Patched between South Africa and Mozambique, the Kingdom of Eswatini seeks to put its house in order to reclaim a reputation as a hub of rich cultural carnivals offering a unique royal experience to the delight of local and European tourists.
“Right now, we’re working on forming stronger partnerships with industry players at the local, regional and continental levels. We are also happy that the kingdom has prioritized (COVID-19) vaccination, and it’s going to be one of our strategies that will position the country as a destination of choice,” said Linda Nxumalo, chief executive officer of the Eswatini Tourism Authority.
Nxumalo related that the authority has developed tourism guidelines which were endorsed by the local Ministry of Health, the World Tourism Organization (WTO), the World Travel and Tourism Council and the World Health Organization (WHO).
“We want to instill customer confidence in our tourists. Visitors should know that safety is our priority and Eswatini is an ideal tourism destination. Actually, we are the first country in the region to receive the (World Travel and Tourism Council’s) Safe Travels stamp. We feel it’s an important aspect of coming out of COVID-19,” she said.
Nxumalo described the effect on the country’s tourism sector from COVID-19 as extreme, owing to the drastic decline in arrival numbers. She said their initial projections showed that the country would receive 1.2 million arrivals, but current statistics show about 100,000.
When the country closed its borders in March 2020, Nxumalo said their strategy focused on the domestic market, and the impact was positive.
“We have seen a huge interest from Swazis. The local populace visited local properties and the industry is grateful for seeing a number of Swazis visiting their own country. Locals have been engaging on social media, posting pictures of the kingdom’s attractions they visited,” she said.
Sibebe Resort was one of the rural entities that was hit hard by the COVID-19 pandemic. According to its communications manager, Larry Mhlanga, it suffered a devastating blow.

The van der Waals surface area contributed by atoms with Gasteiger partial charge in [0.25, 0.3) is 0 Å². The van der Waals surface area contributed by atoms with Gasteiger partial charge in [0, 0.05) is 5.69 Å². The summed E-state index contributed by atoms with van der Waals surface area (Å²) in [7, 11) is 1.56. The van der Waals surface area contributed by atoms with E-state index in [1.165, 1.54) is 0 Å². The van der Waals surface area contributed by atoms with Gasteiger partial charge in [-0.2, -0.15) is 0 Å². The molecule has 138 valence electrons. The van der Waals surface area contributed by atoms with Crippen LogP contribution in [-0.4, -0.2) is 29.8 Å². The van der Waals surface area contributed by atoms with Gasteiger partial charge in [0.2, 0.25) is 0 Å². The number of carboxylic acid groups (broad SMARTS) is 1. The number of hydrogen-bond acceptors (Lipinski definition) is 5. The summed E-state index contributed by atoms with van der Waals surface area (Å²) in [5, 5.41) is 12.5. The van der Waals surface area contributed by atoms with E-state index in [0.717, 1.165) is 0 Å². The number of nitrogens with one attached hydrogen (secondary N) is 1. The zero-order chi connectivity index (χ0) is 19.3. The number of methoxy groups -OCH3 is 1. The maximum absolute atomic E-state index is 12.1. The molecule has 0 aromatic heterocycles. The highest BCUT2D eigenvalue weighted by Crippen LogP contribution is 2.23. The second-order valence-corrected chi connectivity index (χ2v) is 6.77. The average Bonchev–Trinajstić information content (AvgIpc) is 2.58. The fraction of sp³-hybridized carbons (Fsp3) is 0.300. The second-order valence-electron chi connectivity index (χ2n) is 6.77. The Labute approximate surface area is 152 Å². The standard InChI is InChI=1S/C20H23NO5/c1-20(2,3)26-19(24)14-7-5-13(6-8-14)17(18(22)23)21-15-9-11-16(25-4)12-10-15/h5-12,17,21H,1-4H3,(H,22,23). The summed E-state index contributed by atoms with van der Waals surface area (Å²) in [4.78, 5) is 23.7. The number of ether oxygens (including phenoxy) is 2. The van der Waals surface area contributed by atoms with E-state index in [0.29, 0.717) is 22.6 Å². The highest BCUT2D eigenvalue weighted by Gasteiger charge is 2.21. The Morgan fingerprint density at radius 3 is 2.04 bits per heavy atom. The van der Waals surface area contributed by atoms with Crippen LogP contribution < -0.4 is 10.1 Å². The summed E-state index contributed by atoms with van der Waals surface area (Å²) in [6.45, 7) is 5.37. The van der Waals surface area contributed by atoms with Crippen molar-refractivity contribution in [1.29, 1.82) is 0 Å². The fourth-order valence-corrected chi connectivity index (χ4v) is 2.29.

“We couldn't get people to come and visit Sibebe Resort. It was a huge challenge that we were forced to cut our staff. The resort has over 40 staff members who work daily and we retained only 10. And 80% of our employees come from this community, then 10% come from town. It wasn't good for us as an institution. But at the same time, business was bad.
“We’re hoping to come back owing to the vaccine drive. People will get vaccinated and we'll be able to get business,” he said.
Mhlanga, like Nxumalo, believes the solution to resuscitate the tourism sector lies with domestic tourism and government involvement.
“We appeal to the Ministry of Tourism and Environmental Affairs and the Foreign Ministry's Parliamentary Portfolio Committee to try to help businesses with a stimulus package to mitigate the pandemic’s blow,” said Mhlanga.
- Tourism for inclusive growth
However, Nxumalo indicated that the pandemic also impacted the handicraft sector, especially vendors that live with disabilities.
“As we celebrate tourism month, our theme is ‘Tourism for Inclusive Growth.’ We must all work together and never leave anyone behind. We have partnered with the Federation of Organizations of the Disabled in Swaziland (FODSWA) and we must get them a market for their products,” she said
Mark Ward, chairman of the Hotels and Tourism Association of Swaziland (HOTAS), the hotel association responsible for the hospitality industry, was impressed with handicrafts made by the disabled and he encouraged FODSWA to connect with the association to identify partners they can do business with.
“I am very encouraged by the products. The quality looks good, and everything looks good. But what I’m worried about is the connection to the tourism industry. Relationships need to be built up between the supply and the particular business that will stock,” said Ward.
FODSWA President Sipho Dlamini said the World Tourism Day commemoration, whose theme is ‘inclusive growth,’ would give them space to articulate tourism issues that impede on the disabled.
This includes “challenges of infrastructure that make it difficult to access places of tourism,” he said, adding: “the hotels and hospitality industry should make places of tourism reachable for everyone.”
Dlamini said with COVID-19, the disabled community involved in the tourism sector has also been dealt a heavy blow by the pandemic owing to the fact that they survive by selling their products and services.
“We can only hope that COVID-19 will be a thing of the past in the not so distant future. We want the economy to open up so that our people who earn livelihoods through crafts can explore their talents, showcase whatever they have to get support from society and international tourists,” he added.